During the fall of 2005 she did a semester exchange program, taking her to the U.S. Military Academy at West Point, N.Y. She was a beginner to triathlons but learned a lot about the sport and how to train for it.

"At West Point, I was still slow in the pool and an average runner," she said. "But during my time there, something interesting happened with the cycling. I had my first road bike and I was just learning to ride it. By the end of the semester and after competing in four races, I had the fastest bike split on the team."

But on her return to the Academy, triathlons fell by the wayside. She didn't see the appeal in the triathlon. She wanted to see where cycling could take her, so she did a lot of bike racing the rest of the semester.

Then in 2006, after a summer of intense running in the Marine Officer Candidates School, she entered the Soma half-Ironman.

"So I did this half-Ironman, which is a 1.2-mile swim, 56-mile bike ride and a 13-mile run," she said. "Then I did another triathlon and some training with the academy triathlon team before coming to Ironman Arizona in 2007."

She competed in the Ironman not really knowing much about the sport. But she had friends from the Academy triathlon team who competed with her and helped her along.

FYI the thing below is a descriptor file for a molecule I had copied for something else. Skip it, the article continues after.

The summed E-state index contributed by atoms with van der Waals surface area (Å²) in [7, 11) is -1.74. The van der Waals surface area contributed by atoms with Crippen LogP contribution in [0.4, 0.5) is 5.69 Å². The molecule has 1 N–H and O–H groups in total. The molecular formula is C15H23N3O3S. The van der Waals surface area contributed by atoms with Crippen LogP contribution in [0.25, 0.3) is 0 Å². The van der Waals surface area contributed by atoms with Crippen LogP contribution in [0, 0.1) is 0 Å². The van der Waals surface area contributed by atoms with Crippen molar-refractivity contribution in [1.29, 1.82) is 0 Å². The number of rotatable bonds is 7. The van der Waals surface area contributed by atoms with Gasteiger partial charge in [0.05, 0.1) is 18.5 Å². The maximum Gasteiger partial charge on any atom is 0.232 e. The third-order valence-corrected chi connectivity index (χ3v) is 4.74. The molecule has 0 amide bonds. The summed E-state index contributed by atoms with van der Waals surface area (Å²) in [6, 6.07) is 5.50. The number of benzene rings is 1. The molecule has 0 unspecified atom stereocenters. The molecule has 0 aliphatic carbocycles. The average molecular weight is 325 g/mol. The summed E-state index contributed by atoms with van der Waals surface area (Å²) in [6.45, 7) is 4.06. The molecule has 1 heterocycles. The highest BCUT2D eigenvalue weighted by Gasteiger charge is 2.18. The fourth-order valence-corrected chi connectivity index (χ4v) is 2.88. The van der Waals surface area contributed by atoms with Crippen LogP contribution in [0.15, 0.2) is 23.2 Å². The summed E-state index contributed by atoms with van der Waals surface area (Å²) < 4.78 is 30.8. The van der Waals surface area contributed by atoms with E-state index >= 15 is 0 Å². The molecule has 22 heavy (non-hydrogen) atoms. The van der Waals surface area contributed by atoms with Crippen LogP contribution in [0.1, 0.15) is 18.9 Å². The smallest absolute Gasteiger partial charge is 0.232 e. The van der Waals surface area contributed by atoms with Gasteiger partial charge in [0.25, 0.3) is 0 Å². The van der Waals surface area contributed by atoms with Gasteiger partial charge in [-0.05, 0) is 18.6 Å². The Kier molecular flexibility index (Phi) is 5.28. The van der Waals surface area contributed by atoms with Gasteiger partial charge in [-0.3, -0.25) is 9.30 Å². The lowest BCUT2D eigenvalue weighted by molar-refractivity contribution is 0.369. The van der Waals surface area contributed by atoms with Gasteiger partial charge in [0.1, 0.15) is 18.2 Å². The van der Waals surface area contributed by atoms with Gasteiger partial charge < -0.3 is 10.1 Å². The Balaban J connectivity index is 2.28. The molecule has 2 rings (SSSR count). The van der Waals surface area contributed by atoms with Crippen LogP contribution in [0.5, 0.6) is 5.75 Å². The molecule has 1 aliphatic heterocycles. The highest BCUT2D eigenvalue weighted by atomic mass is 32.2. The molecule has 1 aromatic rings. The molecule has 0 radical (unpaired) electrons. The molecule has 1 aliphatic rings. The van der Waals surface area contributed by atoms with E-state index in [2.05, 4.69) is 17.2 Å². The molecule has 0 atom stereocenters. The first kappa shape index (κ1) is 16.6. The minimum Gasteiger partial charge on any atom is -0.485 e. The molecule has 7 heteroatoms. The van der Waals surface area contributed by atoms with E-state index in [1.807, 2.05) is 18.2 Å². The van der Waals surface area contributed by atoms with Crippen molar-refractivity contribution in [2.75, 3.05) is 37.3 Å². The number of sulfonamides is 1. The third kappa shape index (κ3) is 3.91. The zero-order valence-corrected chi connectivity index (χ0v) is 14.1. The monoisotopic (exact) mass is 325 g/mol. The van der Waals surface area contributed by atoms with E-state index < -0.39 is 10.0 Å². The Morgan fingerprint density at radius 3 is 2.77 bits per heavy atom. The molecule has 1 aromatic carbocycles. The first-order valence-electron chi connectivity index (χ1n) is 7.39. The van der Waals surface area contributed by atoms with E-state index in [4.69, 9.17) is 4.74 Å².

"I had no real expectations going into the race," she said. "I finished the Ironman in 11:46:42 and set the female cadet ironman record at the Academy."

At this point a mentor, Academy nutritionist Capt. Jim Winesten, pulled her aside and implored her to find a coach who could teach her how to train for triathlons. She found a coach, Maj. Brian Grasky, and began working with him while doing her master's degree program at the University of Arizona.

"Tucson is a training haven for triathletes," she said. "There are great running trails and many places to swim, and Mount Lemon is a 26-mile bike ride uphill."

In May 2009 she qualified to turn pro, but due to her schedule and being between trainings and moving to Luke Air Force Base, she didn't have time. She got the chance to turn pro again in January of 2010 and accepted, finishing out the year as a pro triathlete.

"This year was a good year," she said. "I was on the Air Force triathlon team in June when we took gold in the male and female categories."

Lieutenant Rakel's other accomplishments this year included victory at the Armed Forces Triathlon June 5 and a win in the Kiwanis Sprint Triathlon April 17. She placed first among six American women and seventh overall at the Ixtapa International Triathlon Union Pan American Cup May 22 and finished eighth in the Desert Classic Duathlon Feb. 28.

After accomplishing so much, Lieutenant Rakel still plans and is making goals to achieve more.

"My short term goal is to be the first American to get gold at the July 2011 Military World Games in Brazil," she said. "After that, my goal will be winning gold at the 2016 Olympics."

(Air Force Academy staff writers contributed to this report.)